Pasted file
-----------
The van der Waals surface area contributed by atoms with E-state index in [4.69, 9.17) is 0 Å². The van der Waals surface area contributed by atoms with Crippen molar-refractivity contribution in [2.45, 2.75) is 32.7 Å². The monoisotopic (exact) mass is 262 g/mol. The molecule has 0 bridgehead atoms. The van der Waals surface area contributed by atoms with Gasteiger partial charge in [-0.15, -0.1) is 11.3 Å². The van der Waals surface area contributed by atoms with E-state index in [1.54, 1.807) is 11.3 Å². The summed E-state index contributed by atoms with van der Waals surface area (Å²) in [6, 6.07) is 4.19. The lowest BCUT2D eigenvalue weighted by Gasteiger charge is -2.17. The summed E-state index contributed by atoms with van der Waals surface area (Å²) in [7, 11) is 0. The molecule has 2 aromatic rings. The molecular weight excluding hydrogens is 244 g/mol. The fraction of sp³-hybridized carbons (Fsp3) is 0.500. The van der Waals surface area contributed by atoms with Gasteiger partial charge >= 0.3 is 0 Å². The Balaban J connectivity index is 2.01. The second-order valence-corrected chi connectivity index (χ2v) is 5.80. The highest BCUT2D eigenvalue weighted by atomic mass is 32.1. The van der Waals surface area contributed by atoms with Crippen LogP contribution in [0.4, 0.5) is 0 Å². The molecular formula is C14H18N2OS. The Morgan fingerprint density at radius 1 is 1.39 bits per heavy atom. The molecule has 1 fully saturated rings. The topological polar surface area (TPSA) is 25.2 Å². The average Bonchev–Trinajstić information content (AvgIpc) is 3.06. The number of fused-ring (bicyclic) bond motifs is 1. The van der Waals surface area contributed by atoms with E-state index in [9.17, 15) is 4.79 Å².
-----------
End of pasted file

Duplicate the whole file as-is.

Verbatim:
The van der Waals surface area contributed by atoms with E-state index in [4.69, 9.17) is 0 Å². The van der Waals surface area contributed by atoms with Crippen molar-refractivity contribution in [2.45, 2.75) is 32.7 Å². The monoisotopic (exact) mass is 262 g/mol. The molecule has 0 bridgehead atoms. The van der Waals surface area contributed by atoms with Gasteiger partial charge in [-0.15, -0.1) is 11.3 Å². The van der Waals surface area contributed by atoms with E-state index in [1.54, 1.807) is 11.3 Å². The summed E-state index contributed by atoms with van der Waals surface area (Å²) in [6, 6.07) is 4.19. The lowest BCUT2D eigenvalue weighted by Gasteiger charge is -2.17. The summed E-state index contributed by atoms with van der Waals surface area (Å²) in [7, 11) is 0. The molecule has 2 aromatic rings. The molecular weight excluding hydrogens is 244 g/mol. The fraction of sp³-hybridized carbons (Fsp3) is 0.500. The van der Waals surface area contributed by atoms with Gasteiger partial charge >= 0.3 is 0 Å². The Balaban J connectivity index is 2.01. The second-order valence-corrected chi connectivity index (χ2v) is 5.80. The highest BCUT2D eigenvalue weighted by atomic mass is 32.1. The van der Waals surface area contributed by atoms with Crippen LogP contribution in [0.4, 0.5) is 0 Å². The molecular formula is C14H18N2OS. The Morgan fingerprint density at radius 1 is 1.39 bits per heavy atom. The molecule has 1 fully saturated rings. The topological polar surface area (TPSA) is 25.2 Å². The average Bonchev–Trinajstić information content (AvgIpc) is 3.06. The number of fused-ring (bicyclic) bond motifs is 1. The van der Waals surface area contributed by atoms with E-state index in [9.17, 15) is 4.79 Å².